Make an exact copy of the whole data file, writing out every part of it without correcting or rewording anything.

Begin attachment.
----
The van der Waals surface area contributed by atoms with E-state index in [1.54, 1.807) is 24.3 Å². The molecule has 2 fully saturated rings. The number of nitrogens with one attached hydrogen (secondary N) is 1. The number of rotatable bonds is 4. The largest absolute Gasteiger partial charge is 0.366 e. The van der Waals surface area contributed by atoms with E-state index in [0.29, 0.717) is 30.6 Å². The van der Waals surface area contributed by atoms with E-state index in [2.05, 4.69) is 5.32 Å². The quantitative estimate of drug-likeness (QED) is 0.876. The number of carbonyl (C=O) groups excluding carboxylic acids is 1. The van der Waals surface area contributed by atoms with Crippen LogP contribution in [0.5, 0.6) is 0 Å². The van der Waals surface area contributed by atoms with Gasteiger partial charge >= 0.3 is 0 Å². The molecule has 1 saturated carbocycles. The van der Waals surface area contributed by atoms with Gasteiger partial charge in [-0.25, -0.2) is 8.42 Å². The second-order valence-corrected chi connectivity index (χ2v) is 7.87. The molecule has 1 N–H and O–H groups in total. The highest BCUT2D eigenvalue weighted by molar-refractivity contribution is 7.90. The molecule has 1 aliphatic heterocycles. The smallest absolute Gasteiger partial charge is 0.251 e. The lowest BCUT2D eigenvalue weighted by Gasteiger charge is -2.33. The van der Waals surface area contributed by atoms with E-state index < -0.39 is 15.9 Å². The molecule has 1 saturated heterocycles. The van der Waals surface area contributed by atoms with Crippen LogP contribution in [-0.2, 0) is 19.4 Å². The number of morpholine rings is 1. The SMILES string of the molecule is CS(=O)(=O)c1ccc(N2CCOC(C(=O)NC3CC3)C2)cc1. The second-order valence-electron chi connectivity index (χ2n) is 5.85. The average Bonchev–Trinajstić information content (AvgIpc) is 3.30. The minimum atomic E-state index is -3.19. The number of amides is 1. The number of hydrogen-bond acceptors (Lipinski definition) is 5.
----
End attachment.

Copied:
The van der Waals surface area contributed by atoms with E-state index in [1.54, 1.807) is 24.3 Å². The molecule has 2 fully saturated rings. The number of nitrogens with one attached hydrogen (secondary N) is 1. The number of rotatable bonds is 4. The largest absolute Gasteiger partial charge is 0.366 e. The van der Waals surface area contributed by atoms with E-state index in [0.29, 0.717) is 30.6 Å². The van der Waals surface area contributed by atoms with E-state index in [2.05, 4.69) is 5.32 Å². The quantitative estimate of drug-likeness (QED) is 0.876. The number of carbonyl (C=O) groups excluding carboxylic acids is 1. The van der Waals surface area contributed by atoms with Crippen LogP contribution in [0.5, 0.6) is 0 Å². The van der Waals surface area contributed by atoms with Gasteiger partial charge >= 0.3 is 0 Å². The molecule has 1 saturated carbocycles. The van der Waals surface area contributed by atoms with Gasteiger partial charge in [-0.25, -0.2) is 8.42 Å². The second-order valence-corrected chi connectivity index (χ2v) is 7.87. The molecule has 1 N–H and O–H groups in total. The highest BCUT2D eigenvalue weighted by molar-refractivity contribution is 7.90. The molecule has 1 aliphatic heterocycles. The smallest absolute Gasteiger partial charge is 0.251 e. The lowest BCUT2D eigenvalue weighted by Gasteiger charge is -2.33. The van der Waals surface area contributed by atoms with E-state index < -0.39 is 15.9 Å². The molecule has 1 saturated heterocycles. The van der Waals surface area contributed by atoms with Crippen LogP contribution in [-0.2, 0) is 19.4 Å². The number of morpholine rings is 1. The SMILES string of the molecule is CS(=O)(=O)c1ccc(N2CCOC(C(=O)NC3CC3)C2)cc1. The second-order valence-electron chi connectivity index (χ2n) is 5.85. The average Bonchev–Trinajstić information content (AvgIpc) is 3.30. The minimum atomic E-state index is -3.19. The number of amides is 1. The number of hydrogen-bond acceptors (Lipinski definition) is 5.